Directed by Lambert Hillyer; screenplay by Victor McLeod, Leslie Swabacker, and Harry L. Fraser, based on characters created by Bob Kane and Bill Finger; director of photography, James S. Brown Jr.; edited by Dwight Caldwell and Earl Turner; music by Lee Zahler; produced by Rudolph C. Flothow; released by Columbia Pictures.

Starring Lewis Wilson (Batman / Bruce Wayne), Douglas Croft (Robin / Dick Grayson), J. Carrol Naish (Dr. Daka), Shirley Patterson (Linda Page), William Austin (Alfred Pennyworth), Gus Glassmire (Martin Warren), George J. Lewis (Burke), Robert Fiske (Foster), Charles Middleton (Ken Colton), Warren Jackson (Bernie), Dick Curtis (Agent Croft), Ted Oliver (Marshall), and Charles C. Wilson (Police Captain Arnold).


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Batman (1943, Lambert Hillyer), Chapter 8: Lured by Radium

Lured by Radium actually does refer to the content of the chapter. It’s almost getting to be a habit for Batman. Unfortunately, all the serial’s other bad habits are in play here.

The recap and resolution of the previous chapter takes a fifth of the runtime. Once again, boring resolution, but at least then Charles Middleton and Shirley Patterson show up. Middleton’s showing the bad guys his radium mine, Patterson drags Lewis Wilson and Douglas Croft out there to look for him. It’s in the mountains, which is a nice change from the backlot.

Director Hillyer doesn’t exactly excel on outdoor location, but he certainly does a little better.

Middleton has some nice moments, Patterson and William Austin almost have some nice moments. Everything else is about the same… down to how Wilson and Croft’s Batman and Robin fight goes. It’s particularly noticeable since the recap has their entire previous fight with the same choreography and plotting.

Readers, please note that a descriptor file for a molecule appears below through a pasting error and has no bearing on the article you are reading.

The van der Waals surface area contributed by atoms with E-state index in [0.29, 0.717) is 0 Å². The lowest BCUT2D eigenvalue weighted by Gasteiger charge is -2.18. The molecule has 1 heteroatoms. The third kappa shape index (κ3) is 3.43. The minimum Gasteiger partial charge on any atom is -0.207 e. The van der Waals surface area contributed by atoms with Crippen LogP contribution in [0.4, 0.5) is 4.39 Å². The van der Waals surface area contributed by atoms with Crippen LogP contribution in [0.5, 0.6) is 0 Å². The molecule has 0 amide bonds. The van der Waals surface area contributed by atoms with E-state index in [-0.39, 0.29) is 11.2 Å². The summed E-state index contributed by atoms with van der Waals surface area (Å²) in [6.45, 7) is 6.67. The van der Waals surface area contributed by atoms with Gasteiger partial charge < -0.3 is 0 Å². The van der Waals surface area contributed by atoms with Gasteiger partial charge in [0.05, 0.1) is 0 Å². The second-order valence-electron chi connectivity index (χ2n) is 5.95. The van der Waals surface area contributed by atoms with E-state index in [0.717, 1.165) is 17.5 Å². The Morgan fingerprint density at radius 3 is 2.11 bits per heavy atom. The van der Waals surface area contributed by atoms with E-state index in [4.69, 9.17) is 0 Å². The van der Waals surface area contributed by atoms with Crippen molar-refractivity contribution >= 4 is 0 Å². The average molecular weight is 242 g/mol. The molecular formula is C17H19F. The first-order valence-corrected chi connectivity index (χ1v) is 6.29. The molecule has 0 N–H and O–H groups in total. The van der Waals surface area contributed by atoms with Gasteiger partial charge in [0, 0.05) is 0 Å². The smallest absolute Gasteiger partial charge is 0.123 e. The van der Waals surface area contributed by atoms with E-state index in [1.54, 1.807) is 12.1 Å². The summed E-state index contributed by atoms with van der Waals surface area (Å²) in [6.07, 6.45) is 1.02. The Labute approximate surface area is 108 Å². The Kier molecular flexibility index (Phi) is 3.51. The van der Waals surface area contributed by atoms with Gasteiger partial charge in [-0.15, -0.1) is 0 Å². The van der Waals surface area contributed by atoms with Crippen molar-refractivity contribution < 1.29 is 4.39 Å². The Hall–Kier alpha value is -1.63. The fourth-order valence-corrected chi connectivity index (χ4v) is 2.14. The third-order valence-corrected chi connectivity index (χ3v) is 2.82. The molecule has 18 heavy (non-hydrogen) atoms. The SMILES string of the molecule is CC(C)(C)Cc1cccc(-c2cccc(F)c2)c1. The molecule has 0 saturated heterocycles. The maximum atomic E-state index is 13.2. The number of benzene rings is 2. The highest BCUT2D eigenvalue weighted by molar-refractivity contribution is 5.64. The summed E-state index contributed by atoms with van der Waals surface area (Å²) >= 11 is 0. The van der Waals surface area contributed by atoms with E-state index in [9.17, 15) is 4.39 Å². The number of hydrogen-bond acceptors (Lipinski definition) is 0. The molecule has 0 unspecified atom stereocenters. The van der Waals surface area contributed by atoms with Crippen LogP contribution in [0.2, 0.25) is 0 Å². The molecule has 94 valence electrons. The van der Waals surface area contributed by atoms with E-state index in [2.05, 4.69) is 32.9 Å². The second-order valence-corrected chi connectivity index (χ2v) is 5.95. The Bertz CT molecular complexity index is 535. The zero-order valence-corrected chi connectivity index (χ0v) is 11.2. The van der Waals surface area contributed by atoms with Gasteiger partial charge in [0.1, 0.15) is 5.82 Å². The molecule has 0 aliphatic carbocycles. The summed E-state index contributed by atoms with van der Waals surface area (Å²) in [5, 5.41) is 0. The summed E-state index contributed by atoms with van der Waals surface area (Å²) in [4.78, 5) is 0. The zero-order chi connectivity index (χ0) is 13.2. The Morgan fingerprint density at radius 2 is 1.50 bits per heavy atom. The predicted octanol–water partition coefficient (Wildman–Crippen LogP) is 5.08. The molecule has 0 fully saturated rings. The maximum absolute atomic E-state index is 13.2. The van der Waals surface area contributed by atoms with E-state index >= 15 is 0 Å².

And then the cliffhanger’s kind of dangerous?

The one weird thing is how there’s a Native American character, who isn’t well-portrayed, but he’s still better portrayed than the gangsters. Batman’s racism apparently has layers.

CREDITS

Directed by Lambert Hillyer; screenplay by Victor McLeod, Leslie Swabacker, and Harry L. Fraser, based on characters created by Bob Kane and Bill Finger; director of photography, James S. Brown Jr.; edited by Dwight Caldwell and Earl Turner; music by Lee Zahler; produced by Rudolph C. Flothow; released by Columbia Pictures.

Starring Lewis Wilson (Batman / Bruce Wayne), Douglas Croft (Robin / Dick Grayson), Shirley Patterson (Linda Page), William Austin (Alfred Pennyworth), Charles Middleton (Ken Colton), and J. Carrol Naish (Dr. Daka).


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Batman (1943, Lambert Hillyer), Chapter 7: The Phoney Doctor

The best part of The Phoney Doctor is Charles Middleton. He’s the rough and tumble prospector, albeit one who falls for a phoney doctor, but he’s got personality and presence. He’s unexpected. Everything else in Batman, down to Batman and Robin getting beat up yet again, is predictable.